Mark, you renew my faith in the wisdom of the truly talented artist. Thank you for so elequently noting the significance of Obama's call to service.

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  • The Elegant Variation is "Fowler’s (1926, 1965) term for the inept writer’s overstrained efforts at freshness or vividness of expression. Prose guilty of elegant variation calls attention to itself and doesn’t permit its ideas to seem naturally clear. It typically seeks fancy new words for familiar things, and it scrambles for synonyms in order to avoid at all costs repeating a word, even though repetition might be the natural, normal thing to do: The audience had a certain bovine placidity, instead of The audience was as placid as cows. Elegant variation is often the rock, and a stereotype, a cliché, or a tired metaphor the hard place between which inexperienced or foolish writers come to grief. The familiar middle ground in treating these homely topics is almost always the safest. In untrained or unrestrained hands, a thesaurus can be dangerous."


  • The Bookshop by Penelope Fitzgerald


    Penelope Fitzgerald's second novel is the tale of Florence Green, a widow who seeks, in the late 1950s, to bring a bookstore to an isolated British town, encountering all manner of obstacles, including incompetent builders, vindictive gentry, small minded bankers, an irritable poltergeist, but, above all, a town that might not, in fact, want a bookshop. Fitzgerald's prose is spare but evocative – there's no wasted effort and her work reminds one of Hemingway's dictum that every word should fight for its right to be on the page. Florence is an engaging creation, stubbornly committed to her plan even as uncertainty regarding the wisdom of the enterprise gnaws at her. But The Bookshop concerns itself, finally, with the astonishing vindictiveness of which provincials are capable, and, as so much English fiction must, it grapples with the inevitabilities of class. It's a dense marvel at 123 pages, a book you won't want to – or be able to – rush through.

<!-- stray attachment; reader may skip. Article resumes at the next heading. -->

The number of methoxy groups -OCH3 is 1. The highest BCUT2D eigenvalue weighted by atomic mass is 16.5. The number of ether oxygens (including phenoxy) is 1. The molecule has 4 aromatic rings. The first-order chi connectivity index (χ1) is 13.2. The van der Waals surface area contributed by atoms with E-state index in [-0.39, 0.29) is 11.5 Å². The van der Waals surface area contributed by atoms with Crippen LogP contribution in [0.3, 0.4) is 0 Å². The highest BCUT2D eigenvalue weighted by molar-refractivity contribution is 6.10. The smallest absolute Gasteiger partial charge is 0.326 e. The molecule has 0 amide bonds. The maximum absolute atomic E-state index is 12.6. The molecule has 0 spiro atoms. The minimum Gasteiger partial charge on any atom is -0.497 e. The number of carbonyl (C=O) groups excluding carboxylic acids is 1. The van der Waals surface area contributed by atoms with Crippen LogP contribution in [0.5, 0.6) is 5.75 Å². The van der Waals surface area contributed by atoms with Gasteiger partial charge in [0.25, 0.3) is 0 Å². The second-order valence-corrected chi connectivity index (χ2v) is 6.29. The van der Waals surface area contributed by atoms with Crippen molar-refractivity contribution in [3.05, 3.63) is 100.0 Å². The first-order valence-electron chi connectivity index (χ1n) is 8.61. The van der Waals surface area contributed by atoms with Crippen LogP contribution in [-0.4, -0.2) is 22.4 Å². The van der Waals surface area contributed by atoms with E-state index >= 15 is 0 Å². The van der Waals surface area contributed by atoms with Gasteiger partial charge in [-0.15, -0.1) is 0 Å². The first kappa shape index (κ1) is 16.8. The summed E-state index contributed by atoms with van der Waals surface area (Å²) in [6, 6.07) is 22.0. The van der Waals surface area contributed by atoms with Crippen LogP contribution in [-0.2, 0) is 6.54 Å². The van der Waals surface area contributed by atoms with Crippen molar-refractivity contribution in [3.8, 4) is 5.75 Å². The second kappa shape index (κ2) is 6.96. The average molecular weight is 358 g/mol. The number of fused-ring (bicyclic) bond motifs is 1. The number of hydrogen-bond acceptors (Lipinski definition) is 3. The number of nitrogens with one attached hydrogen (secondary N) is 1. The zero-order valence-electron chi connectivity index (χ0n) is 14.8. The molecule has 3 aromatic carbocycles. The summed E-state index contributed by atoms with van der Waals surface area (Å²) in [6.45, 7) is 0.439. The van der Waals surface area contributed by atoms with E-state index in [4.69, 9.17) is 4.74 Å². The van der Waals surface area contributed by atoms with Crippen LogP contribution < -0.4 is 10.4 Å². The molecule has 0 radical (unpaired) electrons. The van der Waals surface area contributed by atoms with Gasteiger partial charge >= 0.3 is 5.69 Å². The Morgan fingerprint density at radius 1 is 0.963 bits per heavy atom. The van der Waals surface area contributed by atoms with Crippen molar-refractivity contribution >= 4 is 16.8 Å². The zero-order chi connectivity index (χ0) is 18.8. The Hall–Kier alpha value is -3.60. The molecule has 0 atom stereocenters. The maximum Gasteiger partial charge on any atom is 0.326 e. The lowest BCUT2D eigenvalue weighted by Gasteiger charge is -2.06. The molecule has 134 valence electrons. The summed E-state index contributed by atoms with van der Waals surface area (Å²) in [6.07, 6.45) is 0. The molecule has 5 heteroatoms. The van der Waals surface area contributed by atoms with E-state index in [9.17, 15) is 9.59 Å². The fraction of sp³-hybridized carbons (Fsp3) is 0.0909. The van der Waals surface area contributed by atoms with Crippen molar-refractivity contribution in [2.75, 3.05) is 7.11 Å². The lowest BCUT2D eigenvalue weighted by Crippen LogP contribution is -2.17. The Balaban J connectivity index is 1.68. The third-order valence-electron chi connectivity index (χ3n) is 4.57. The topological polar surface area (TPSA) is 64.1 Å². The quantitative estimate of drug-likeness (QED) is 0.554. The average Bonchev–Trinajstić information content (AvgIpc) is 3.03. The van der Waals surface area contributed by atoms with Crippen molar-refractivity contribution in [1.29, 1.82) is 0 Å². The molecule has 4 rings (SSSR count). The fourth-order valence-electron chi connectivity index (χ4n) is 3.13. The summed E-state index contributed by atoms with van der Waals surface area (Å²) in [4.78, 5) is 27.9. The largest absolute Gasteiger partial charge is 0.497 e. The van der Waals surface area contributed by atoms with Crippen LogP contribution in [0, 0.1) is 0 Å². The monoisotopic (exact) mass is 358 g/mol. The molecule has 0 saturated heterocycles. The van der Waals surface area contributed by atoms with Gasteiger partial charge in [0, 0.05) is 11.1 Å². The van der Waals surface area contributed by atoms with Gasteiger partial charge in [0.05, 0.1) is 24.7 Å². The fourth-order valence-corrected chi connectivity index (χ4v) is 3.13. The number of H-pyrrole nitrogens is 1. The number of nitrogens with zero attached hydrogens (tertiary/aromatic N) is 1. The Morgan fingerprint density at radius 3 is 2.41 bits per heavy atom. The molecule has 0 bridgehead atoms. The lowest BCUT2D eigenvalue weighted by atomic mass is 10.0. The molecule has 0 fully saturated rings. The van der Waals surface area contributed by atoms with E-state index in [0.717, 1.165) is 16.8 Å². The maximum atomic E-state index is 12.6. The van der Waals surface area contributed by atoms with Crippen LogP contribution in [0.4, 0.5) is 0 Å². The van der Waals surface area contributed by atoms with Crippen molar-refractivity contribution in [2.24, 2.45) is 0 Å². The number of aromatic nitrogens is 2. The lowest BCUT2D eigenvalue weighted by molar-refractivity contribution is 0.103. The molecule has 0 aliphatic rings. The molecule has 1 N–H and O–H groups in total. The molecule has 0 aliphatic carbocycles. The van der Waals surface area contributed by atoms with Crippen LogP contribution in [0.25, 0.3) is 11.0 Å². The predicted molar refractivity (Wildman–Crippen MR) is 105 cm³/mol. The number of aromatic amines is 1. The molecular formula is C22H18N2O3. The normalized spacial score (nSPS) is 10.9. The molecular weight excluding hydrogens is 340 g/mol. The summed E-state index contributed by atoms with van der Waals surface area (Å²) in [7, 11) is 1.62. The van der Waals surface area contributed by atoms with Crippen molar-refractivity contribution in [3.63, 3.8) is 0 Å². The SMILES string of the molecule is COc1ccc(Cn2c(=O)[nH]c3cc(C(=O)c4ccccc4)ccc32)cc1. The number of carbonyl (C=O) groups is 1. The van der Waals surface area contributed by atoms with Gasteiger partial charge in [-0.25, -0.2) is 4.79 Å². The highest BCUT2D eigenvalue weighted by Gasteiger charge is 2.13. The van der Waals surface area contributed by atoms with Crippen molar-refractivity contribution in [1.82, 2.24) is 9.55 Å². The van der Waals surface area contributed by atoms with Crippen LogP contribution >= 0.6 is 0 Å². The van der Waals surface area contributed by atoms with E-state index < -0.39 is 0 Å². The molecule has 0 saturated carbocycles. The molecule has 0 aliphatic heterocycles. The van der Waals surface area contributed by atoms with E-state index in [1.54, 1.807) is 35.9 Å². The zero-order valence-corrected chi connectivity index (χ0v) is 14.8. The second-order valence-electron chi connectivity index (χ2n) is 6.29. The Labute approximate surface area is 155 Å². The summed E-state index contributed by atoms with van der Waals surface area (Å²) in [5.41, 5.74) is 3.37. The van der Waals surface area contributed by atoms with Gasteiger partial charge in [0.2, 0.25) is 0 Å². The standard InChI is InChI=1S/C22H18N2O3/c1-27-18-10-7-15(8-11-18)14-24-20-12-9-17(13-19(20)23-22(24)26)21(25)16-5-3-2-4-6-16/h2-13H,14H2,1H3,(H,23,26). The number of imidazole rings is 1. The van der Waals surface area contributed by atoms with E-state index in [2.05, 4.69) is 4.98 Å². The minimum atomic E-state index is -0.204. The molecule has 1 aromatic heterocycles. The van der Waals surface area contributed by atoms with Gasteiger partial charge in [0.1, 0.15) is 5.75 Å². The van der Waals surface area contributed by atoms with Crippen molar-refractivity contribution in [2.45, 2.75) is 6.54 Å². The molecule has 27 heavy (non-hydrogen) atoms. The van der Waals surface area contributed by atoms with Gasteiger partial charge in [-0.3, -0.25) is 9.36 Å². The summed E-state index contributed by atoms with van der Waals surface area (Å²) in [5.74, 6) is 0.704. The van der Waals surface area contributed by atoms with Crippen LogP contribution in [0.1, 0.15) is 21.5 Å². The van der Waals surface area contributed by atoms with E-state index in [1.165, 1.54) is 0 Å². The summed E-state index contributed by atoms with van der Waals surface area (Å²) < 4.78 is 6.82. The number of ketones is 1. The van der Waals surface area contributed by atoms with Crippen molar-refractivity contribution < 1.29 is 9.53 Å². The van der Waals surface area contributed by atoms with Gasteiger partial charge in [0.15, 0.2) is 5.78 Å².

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    Tim Krabbé's superb 1978 memoir-cum-novel is the single best book we've read about cycling, a book that will come closer to bringing you inside a grueling road race than anything else out there. A kilometer-by-kilometer look at just what is required to endure some of the most grueling terrain in the world, Krabbé explains the tactics, the choices and – above all – the grinding, endless, excruciating pain that every cyclist faces and makes it heart-pounding rather than expository or tedious. No writer has better captured both the agony and the determination to ride through the agony. He's an elegant stylist (ably served by Sam Garrett's fine translation) and The Rider manages to be that rarest hybrid – an authentic, accurate book about cycling that's a pleasure to read. "Non-racers," he writes. "The emptiness of those lives shocks me."